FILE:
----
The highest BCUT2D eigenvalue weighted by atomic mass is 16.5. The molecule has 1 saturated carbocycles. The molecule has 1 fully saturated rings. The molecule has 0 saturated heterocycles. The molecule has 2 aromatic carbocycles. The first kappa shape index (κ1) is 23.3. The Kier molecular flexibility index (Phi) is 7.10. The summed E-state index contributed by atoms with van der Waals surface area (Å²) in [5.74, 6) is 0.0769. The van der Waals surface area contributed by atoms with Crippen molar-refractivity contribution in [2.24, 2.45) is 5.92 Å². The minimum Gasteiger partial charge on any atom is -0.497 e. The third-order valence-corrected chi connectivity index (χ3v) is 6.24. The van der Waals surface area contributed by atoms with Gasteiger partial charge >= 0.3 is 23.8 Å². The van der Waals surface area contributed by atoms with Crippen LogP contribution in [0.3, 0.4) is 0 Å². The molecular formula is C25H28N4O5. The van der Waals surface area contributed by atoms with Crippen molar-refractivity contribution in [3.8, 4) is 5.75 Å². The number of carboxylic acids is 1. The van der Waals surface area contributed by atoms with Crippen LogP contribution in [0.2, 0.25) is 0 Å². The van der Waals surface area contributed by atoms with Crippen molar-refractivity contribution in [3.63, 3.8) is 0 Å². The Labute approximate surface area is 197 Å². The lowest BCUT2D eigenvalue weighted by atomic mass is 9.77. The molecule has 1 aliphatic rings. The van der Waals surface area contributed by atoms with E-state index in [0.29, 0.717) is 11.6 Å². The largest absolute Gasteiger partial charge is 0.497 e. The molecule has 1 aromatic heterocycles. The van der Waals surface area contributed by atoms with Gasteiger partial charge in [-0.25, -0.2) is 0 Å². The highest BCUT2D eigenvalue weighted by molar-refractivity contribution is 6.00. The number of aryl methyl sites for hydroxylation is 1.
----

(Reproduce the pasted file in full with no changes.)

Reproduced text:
The highest BCUT2D eigenvalue weighted by atomic mass is 16.5. The molecule has 1 saturated carbocycles. The molecule has 1 fully saturated rings. The molecule has 0 saturated heterocycles. The molecule has 2 aromatic carbocycles. The first kappa shape index (κ1) is 23.3. The Kier molecular flexibility index (Phi) is 7.10. The summed E-state index contributed by atoms with van der Waals surface area (Å²) in [5.74, 6) is 0.0769. The van der Waals surface area contributed by atoms with Crippen molar-refractivity contribution in [2.24, 2.45) is 5.92 Å². The minimum Gasteiger partial charge on any atom is -0.497 e. The third-order valence-corrected chi connectivity index (χ3v) is 6.24. The van der Waals surface area contributed by atoms with Gasteiger partial charge >= 0.3 is 23.8 Å². The van der Waals surface area contributed by atoms with Crippen LogP contribution in [0.3, 0.4) is 0 Å². The molecular formula is C25H28N4O5. The van der Waals surface area contributed by atoms with Crippen molar-refractivity contribution in [3.8, 4) is 5.75 Å². The number of carboxylic acids is 1. The van der Waals surface area contributed by atoms with Crippen LogP contribution in [0.2, 0.25) is 0 Å². The van der Waals surface area contributed by atoms with Crippen molar-refractivity contribution in [3.63, 3.8) is 0 Å². The Labute approximate surface area is 197 Å². The lowest BCUT2D eigenvalue weighted by atomic mass is 9.77. The molecule has 1 aliphatic rings. The van der Waals surface area contributed by atoms with E-state index in [0.29, 0.717) is 11.6 Å². The largest absolute Gasteiger partial charge is 0.497 e. The molecule has 1 aromatic heterocycles. The van der Waals surface area contributed by atoms with Gasteiger partial charge in [-0.25, -0.2) is 0 Å². The highest BCUT2D eigenvalue weighted by molar-refractivity contribution is 6.00. The number of aryl methyl sites for hydroxylation is 1.